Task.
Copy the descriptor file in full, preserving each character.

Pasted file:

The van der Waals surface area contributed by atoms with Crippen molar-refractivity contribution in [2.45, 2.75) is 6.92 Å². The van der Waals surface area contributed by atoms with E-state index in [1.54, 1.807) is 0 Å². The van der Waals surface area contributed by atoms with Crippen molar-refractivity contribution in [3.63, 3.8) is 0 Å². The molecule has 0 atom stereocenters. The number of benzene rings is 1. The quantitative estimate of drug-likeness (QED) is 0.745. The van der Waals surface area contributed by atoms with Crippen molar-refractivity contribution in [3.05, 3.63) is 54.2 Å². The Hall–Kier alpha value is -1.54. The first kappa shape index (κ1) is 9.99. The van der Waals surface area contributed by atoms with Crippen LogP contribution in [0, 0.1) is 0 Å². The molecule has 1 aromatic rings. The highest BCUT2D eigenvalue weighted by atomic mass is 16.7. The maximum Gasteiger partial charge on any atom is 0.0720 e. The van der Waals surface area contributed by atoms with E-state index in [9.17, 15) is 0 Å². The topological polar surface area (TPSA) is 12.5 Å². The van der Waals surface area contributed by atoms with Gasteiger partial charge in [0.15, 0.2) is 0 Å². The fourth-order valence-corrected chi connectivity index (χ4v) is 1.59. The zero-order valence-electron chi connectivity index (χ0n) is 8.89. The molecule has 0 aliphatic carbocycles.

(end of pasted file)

The van der Waals surface area contributed by atoms with Crippen molar-refractivity contribution in [2.45, 2.75) is 6.92 Å². The van der Waals surface area contributed by atoms with E-state index in [1.54, 1.807) is 0 Å². The van der Waals surface area contributed by atoms with Crippen molar-refractivity contribution in [3.63, 3.8) is 0 Å². The molecule has 0 atom stereocenters. The number of benzene rings is 1. The quantitative estimate of drug-likeness (QED) is 0.745. The van der Waals surface area contributed by atoms with Crippen molar-refractivity contribution in [3.05, 3.63) is 54.2 Å². The Hall–Kier alpha value is -1.54. The first kappa shape index (κ1) is 9.99. The van der Waals surface area contributed by atoms with Crippen LogP contribution in [0, 0.1) is 0 Å². The molecule has 1 aromatic rings. The highest BCUT2D eigenvalue weighted by atomic mass is 16.7. The maximum Gasteiger partial charge on any atom is 0.0720 e. The van der Waals surface area contributed by atoms with E-state index in [9.17, 15) is 0 Å². The topological polar surface area (TPSA) is 12.5 Å². The van der Waals surface area contributed by atoms with Gasteiger partial charge in [0.15, 0.2) is 0 Å². The fourth-order valence-corrected chi connectivity index (χ4v) is 1.59. The zero-order valence-electron chi connectivity index (χ0n) is 8.89. The molecule has 0 aliphatic carbocycles.